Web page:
7-11-13 Arlington Enterprise

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Arlington
ENTERPRISE
Serving the Communities of Arlington and Green Isle, Minnesota
www.arlingtonmnnews.com Volume 130 • Number 1 • Thursday, July 11, 2013 • Arlington, MN 55307
Single copy $1.00
By Kurt Menk
Editor
Sibley East teacher/coach
Doug Flieth, Gaylord, was
charged with one count of in-
terference with privacy on
Tuesday, July 9, according to
the Sibley County Attorney’s
Office.
An adult female, who cuts
hair part-time in the basement
of her Arlington home, stated
that she was cutting Flieth’s
hair on Saturday morning,
July 6, according to the com-
plaint. While she was stand-
ing at the mirror with her
back to Flieth, she watched in
the mirror as Flieth moved
his cell phone from his right
hand to his left hand. She
then watched as Flieth
reached down with his left
hand and positioned the cell
phone under her dress from
behind.
The female indicated that
she was shocked at what had
happened and waited until
she finished with the haircut
before confronting Flieth, ac-
cording to the complaint. She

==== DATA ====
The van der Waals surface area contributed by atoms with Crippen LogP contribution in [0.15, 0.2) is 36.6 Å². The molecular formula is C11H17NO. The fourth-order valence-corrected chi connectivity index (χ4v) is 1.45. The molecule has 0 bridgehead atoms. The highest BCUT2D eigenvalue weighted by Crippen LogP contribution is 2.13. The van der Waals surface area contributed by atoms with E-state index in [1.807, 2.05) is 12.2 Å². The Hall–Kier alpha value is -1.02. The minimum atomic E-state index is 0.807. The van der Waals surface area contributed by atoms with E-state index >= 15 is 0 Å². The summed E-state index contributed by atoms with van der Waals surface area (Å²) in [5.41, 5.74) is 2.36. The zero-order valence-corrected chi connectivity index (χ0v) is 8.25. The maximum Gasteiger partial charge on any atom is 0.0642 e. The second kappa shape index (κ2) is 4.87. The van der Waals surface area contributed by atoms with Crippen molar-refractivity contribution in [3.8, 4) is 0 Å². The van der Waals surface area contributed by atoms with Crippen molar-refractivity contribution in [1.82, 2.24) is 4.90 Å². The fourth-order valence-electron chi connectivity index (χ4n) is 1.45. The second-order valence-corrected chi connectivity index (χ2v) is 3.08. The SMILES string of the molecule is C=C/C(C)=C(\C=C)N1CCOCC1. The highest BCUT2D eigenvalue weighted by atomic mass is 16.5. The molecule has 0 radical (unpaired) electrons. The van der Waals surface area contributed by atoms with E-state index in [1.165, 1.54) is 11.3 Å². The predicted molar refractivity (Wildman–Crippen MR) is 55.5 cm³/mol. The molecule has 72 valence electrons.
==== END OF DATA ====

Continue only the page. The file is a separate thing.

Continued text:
told Flieth to delete the pho-
tos. Flieth denied having any
photos. She then got Flieth to
open his cell phone and ob-
served two videos on the
phone. One video was taken
from outside her home while
the other one was taken from
inside her basement. Flieth
then left the residence.
On Monday, July 8, Flieth
gave a statement at the Sibley
County Sheriff’s Department.
During the statement, Flieth
admitted that he took a video
with his cell phone under-
neath the female’s dress, ac-
cording to the complaint.
Flieth is an elementary
physical education teacher at
the Sibley East Public School
in Arlington. He also serves
as the head coach for the Sib-
ley East varsity girls basket-
ball team and assistant coach
for the Sibley East varsity
boys and girls golf teams.
Sibley East Superintendent
Jim Amsden did not respond
to an e-mail from the Arling-
ton Enterprise on Tuesday af-
ternoon, July 9.
Flieth is scheduled to make
his first appearance in Sibley
County District Court at 9
a.m. Thursday, Aug. 8.
The maximum penalty for
one count of interference
with privacy is one year in-
carceration and/or a $3,000
fine.
Sibley East teacher/coach
charged with 1 count of
interference with privacy
By Kurt Menk
Editor
The Green Isle Fire Depart-
ment will celebrate its 130th
anniversary on Saturday, July
13.
The day will kick off with a
free kids fun run which will
start at Irish Yard at 11 a.m.
Each child will receive a free